Archaeologists studying an ancient site in the North Sea say they have found a “feat of engineering” nearly 1,000 years older than the famed pyramids of Egypt. Located on the remote British island of Orkney, the find included Neolithic architecture that was considered well ahead of its time, as well as fourteen skeletons, offering a glimpse into the builders of this ancient site.
“They really are engineering feats,” said Dr. Hugo Anderson-Whymark, senior curator of prehistory (neolithic) at the National Museums Scotland and one of the researchers responsible for the new find. “The tomb would have been an immense feature in the landscape when it was originally constructed, and the stonework inside would have been very impressive.”
Notably, the site was initially ransacked for its stone in the 18th and 19th centuries but otherwise dismissed as being of any historical significance. Then, in 1896, a local farmer stumbled upon part of the newly discovered chamber and eight bodies, resulting in an “antiquary” named James Walls Curister writing about it in a local newspaper.
Still, the site was more or less lost to history until Anderson-Whymark spotted the old article. Focusing on Curister’s description of a “chambered cairn” uncovered by the 19th-century farmer, Anderson-Whymark and his colleague Prof Vicki Cummings, a professor of neolithic archaeology at Cardiff University, zeroed in on the location. Soon, a team of students from the University of Central Lancashire and some local volunteers joined the search. After three weeks of work, the impressive feat of engineering and the bodies held within were unearthed.
“We had found not only the tomb but then in situ articulated skeletons – the icing on the cake,” Anderson-Whymark remarked.
Further analysis determined that the site was initially built around 3,000 BC, nearly a thousand years before Egyptian workers built the pyramids, which are often considered the most impressive feat of engineering from the ancient world. The site also appears to have been in use for centuries after it was first constructed, with numerous bodies from different generations found buried there.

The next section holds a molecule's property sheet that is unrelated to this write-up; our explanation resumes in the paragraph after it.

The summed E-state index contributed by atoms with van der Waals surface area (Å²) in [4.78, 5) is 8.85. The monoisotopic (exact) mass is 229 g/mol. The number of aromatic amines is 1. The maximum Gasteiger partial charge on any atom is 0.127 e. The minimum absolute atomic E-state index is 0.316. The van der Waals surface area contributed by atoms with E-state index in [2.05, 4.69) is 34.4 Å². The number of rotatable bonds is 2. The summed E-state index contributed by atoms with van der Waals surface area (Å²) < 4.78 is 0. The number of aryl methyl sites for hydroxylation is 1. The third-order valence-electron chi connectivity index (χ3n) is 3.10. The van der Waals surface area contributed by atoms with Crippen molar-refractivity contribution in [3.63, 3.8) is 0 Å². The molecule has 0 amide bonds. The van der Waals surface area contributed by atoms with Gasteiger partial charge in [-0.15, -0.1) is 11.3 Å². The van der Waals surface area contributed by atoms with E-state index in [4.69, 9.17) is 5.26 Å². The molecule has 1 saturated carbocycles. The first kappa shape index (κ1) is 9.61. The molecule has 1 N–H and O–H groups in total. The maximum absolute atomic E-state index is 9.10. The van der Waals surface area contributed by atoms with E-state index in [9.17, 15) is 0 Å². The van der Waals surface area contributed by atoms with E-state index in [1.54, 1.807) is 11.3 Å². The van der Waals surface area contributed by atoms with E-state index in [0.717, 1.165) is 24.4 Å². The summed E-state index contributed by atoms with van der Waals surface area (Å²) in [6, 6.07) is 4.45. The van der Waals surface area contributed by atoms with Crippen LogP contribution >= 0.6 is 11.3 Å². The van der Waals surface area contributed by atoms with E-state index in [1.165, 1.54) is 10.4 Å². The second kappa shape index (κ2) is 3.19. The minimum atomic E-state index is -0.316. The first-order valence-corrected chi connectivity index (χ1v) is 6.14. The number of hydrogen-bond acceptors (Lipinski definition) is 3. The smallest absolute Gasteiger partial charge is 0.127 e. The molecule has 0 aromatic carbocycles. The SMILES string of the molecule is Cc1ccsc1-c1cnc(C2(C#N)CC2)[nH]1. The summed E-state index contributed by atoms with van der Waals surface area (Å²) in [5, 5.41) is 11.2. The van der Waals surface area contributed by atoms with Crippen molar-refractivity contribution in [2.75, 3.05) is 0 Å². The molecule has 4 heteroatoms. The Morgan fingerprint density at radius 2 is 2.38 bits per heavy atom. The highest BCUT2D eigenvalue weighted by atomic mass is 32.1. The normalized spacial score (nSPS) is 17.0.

“They were certainly putting bodies on top of bodies, but they appear to have gone in over a period of time,” said Anderson-Whymark.
Ancient Feat of Engineering Still Has More Clues to Offer
The researchers say that more work is needed to thoroughly inventory and analyze the ancient site while noting how fortunate they were to find it in the first place, given its remote location and the disregard paid to it in previous centuries.
“It’s incredible to think this once impressive monument was nearly lost without record,” Anderson-Whymark said. “Orkney is exceptionally rich in archaeology, but we never expected to find a tomb of this size in such a small-scale excavation.”
Moving forward, the team hopes that DNA analysis of the recovered skeletons may offer even more insights into the builders of this ancient feat of engineering, including whether or not those buried here centuries later were related to the original builders.
“It is incredibly rare to find these tomb deposits, even in well-preserved chambered tombs,” said Cummings, “and these remains will enable new insights into all aspects of these people’s lives.”
Christopher Plain is a Science Fiction and Fantasy novelist and Head Science Writer at The Debrief. Follow and connect with him on X, learn about his books at plainfiction.com, or email him directly at email@example.com.